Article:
Salade d’herbes aux noisettes

I wanted to make an autumnal salad with hazelnuts and fresh herbs. This, I thought, would be a simple matter. Mais non, mes amis. I made the mistake of starting with hazelnuts still in their peels. Figured it would easy to blanch the nuts and remove the peels. I was wrong. It took me half an hour to rub the peels off just 20 hazelnuts, and the job was imperfect, with stubborn bits clinging on. Then I roasted the nuts, and they burned…

Salade d’herbes aux noisettes / Herbal salad with hazelnuts

Not to be defeated, I tried again the next day, this time with success. The solution was to buy hazelnuts that had already been blanched. I watched closely as they toasted and took them out when they had turned a light golden brown, enjoying the delicious aroma of roasting hazelnuts that wafted through my kitchen.

The rest was, pardon the mixed metaphor, a piece of cake. The leaves of assorted fresh herbs are stripped from their stems — cilantro, basil, parsley, dill, mint, tarragon, chervil, in whatever combination you prefer. The herbs and hazelnuts are scattered over a bed of tender leaves, then sprinkled with salt and drizzled with olive oil and balsamic vinegar.

The result is a salad that is easily made and can go with just about anything. You can serve it as a first course, perhaps with cured ham such as prosciutto alongside. You can embellish it with grapes, bits of dates or pear, crumbled roquefort, goat cheese, etc. Or you can serve it as a side salad with roasted meats, poultry, fish or veggies.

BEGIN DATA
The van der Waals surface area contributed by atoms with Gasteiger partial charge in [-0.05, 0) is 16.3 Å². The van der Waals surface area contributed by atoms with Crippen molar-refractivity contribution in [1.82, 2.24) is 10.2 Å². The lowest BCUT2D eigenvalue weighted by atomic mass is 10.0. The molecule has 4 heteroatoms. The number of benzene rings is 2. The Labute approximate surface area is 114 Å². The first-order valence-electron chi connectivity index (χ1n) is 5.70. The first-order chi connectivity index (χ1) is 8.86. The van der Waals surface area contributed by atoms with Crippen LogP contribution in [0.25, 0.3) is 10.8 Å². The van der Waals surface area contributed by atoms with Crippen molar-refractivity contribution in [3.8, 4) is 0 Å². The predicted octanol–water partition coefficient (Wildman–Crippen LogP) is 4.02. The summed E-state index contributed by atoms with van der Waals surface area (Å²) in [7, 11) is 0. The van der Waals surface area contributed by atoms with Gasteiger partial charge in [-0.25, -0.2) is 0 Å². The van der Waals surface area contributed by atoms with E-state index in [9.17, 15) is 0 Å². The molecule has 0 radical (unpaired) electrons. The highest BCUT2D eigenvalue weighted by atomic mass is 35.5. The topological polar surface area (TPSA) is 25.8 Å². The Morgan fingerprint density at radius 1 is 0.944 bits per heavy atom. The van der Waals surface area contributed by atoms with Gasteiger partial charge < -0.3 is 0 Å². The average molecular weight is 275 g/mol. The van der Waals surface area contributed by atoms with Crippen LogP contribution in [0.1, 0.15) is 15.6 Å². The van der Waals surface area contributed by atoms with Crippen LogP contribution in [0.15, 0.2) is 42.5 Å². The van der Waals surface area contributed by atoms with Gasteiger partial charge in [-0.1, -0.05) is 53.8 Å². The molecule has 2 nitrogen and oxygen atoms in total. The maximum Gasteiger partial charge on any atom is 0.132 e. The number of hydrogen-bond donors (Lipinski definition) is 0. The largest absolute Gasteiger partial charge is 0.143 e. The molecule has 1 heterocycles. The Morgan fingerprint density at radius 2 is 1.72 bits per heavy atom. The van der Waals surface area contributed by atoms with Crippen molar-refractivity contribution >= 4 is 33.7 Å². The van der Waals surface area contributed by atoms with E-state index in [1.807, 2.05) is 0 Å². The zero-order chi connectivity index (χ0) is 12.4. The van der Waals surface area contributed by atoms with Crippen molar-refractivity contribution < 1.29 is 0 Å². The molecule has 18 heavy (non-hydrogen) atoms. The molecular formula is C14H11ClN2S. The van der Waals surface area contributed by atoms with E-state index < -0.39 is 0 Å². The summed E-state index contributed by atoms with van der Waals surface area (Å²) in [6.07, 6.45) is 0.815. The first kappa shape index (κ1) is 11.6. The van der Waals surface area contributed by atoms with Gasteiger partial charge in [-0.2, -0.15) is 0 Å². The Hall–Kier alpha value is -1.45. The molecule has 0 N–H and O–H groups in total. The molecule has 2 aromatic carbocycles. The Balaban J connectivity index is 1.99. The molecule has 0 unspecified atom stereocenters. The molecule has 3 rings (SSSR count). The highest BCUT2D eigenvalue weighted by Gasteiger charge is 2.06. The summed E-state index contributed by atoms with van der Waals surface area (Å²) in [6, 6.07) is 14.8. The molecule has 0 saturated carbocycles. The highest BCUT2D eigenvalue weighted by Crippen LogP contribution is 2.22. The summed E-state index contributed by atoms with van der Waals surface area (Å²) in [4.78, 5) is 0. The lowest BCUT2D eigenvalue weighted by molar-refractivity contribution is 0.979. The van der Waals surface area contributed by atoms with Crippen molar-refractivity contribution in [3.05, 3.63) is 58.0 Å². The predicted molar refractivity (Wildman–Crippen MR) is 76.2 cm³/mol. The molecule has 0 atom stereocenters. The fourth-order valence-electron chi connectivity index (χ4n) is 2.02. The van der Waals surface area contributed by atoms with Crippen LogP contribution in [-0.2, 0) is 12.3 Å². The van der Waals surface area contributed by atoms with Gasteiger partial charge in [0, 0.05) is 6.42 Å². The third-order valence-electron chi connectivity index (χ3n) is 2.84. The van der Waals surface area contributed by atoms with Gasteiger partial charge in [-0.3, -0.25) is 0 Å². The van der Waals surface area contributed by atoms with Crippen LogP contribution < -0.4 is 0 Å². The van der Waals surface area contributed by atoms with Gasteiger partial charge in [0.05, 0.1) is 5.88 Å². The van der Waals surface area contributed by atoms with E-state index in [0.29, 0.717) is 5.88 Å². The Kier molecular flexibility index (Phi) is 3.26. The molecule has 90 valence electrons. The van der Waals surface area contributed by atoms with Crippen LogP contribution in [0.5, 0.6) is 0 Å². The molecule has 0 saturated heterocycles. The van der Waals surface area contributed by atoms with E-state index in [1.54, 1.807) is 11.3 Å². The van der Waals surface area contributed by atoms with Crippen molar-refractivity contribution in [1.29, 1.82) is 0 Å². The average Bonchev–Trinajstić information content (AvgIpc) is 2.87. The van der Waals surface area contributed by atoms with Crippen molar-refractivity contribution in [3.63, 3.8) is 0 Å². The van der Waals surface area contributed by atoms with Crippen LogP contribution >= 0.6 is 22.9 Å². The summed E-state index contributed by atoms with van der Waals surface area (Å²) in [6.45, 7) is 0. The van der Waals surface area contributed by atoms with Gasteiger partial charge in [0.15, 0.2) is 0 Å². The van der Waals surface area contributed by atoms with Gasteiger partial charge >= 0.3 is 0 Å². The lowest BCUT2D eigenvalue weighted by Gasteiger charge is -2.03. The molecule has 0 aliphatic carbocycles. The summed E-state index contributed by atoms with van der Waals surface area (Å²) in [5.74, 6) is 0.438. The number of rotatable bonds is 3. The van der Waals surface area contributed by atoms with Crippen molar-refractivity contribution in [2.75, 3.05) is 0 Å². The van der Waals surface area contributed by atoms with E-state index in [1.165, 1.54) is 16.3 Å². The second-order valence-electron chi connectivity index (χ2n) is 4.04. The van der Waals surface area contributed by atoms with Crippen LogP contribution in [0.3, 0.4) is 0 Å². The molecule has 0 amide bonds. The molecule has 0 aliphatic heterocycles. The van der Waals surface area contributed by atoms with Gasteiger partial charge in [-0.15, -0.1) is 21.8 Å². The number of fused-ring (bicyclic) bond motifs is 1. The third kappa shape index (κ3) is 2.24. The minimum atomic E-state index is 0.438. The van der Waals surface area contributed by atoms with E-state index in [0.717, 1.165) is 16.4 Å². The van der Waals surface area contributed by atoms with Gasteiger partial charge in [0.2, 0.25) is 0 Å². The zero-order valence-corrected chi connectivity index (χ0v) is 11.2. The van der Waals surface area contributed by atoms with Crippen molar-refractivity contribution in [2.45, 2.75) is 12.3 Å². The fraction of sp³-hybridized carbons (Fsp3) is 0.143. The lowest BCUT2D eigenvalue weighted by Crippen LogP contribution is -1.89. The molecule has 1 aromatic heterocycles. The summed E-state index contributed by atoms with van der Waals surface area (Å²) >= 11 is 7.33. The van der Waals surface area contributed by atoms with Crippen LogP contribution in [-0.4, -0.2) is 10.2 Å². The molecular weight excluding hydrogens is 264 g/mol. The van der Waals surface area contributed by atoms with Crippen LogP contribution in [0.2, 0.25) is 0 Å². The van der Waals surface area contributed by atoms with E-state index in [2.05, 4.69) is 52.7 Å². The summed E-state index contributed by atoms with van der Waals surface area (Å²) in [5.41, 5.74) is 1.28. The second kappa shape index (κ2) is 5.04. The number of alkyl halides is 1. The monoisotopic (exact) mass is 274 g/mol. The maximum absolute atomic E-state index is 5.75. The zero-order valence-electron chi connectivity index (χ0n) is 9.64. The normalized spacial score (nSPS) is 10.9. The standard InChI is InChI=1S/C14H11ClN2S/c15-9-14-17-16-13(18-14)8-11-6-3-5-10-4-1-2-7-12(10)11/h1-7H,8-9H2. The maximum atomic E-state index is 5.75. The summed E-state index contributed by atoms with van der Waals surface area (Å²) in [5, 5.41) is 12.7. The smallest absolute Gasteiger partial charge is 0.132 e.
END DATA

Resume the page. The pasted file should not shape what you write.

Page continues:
I’ve always enjoyed hazelnuts, but I grew particularly fond of them after discovering a hazelnut bush on the property of my newly acquired country cottage in Burgundy. This was back in 1999. For the next two decades, the local squirrels and I waged a battle royal every year to see who could get the hazelnuts first. Sometimes they won, as I only went down there on weekends, but often enough I was able to collect a small basketful that lasted right through the winter. I never tried to blanch the hazelnuts, however.

Having blanched almonds many times and easily slipped off their peels, I was surprised this week by how hard it was to do the same with hazelnuts. If I hadn’t managed to find some that were already peeled, this recipe (as such) would never have made it onto the website. So — what to do if you cannot find pre-peeled hazelnuts? I’d suggest substituting walnuts. It’s a different flavor, but would be good nonetheless. And just as autumnal!

Happy cooking.

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2 Responses to Salade d’herbes aux noisettes

  1. Rebecca Waterhouse says:

    Hi Meg!
    I grew up eating a lot of hazelnuts. Unlike almonds, the skin can’t be easily removed through blanching. Instead, simply roast the hazelnuts for about 10 minutes in the oven. When they’re cool enough to touch, pour the nuts onto a dishtowel and rub the skins off that way. It’s much easier!

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